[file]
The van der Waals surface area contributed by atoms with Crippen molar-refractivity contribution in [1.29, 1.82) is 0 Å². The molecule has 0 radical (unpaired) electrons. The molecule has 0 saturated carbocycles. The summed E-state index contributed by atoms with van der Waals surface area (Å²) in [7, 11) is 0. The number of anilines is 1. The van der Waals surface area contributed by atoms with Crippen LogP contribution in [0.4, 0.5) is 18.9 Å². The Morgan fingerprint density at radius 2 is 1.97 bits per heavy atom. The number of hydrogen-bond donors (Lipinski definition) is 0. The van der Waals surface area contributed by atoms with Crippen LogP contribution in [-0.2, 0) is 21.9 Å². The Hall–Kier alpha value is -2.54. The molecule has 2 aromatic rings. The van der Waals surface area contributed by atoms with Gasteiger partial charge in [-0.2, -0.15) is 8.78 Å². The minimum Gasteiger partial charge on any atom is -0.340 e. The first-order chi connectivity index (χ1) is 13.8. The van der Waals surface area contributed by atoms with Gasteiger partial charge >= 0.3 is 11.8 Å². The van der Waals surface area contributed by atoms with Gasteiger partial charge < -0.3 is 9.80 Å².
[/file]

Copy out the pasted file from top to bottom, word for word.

The van der Waals surface area contributed by atoms with Crippen molar-refractivity contribution in [1.29, 1.82) is 0 Å². The molecule has 0 radical (unpaired) electrons. The molecule has 0 saturated carbocycles. The summed E-state index contributed by atoms with van der Waals surface area (Å²) in [7, 11) is 0. The number of anilines is 1. The van der Waals surface area contributed by atoms with Crippen LogP contribution in [0.4, 0.5) is 18.9 Å². The Morgan fingerprint density at radius 2 is 1.97 bits per heavy atom. The number of hydrogen-bond donors (Lipinski definition) is 0. The van der Waals surface area contributed by atoms with Crippen LogP contribution in [-0.2, 0) is 21.9 Å². The Hall–Kier alpha value is -2.54. The molecule has 2 aromatic rings. The van der Waals surface area contributed by atoms with Gasteiger partial charge in [-0.2, -0.15) is 8.78 Å². The minimum Gasteiger partial charge on any atom is -0.340 e. The first-order chi connectivity index (χ1) is 13.8. The van der Waals surface area contributed by atoms with Gasteiger partial charge >= 0.3 is 11.8 Å². The van der Waals surface area contributed by atoms with Gasteiger partial charge < -0.3 is 9.80 Å².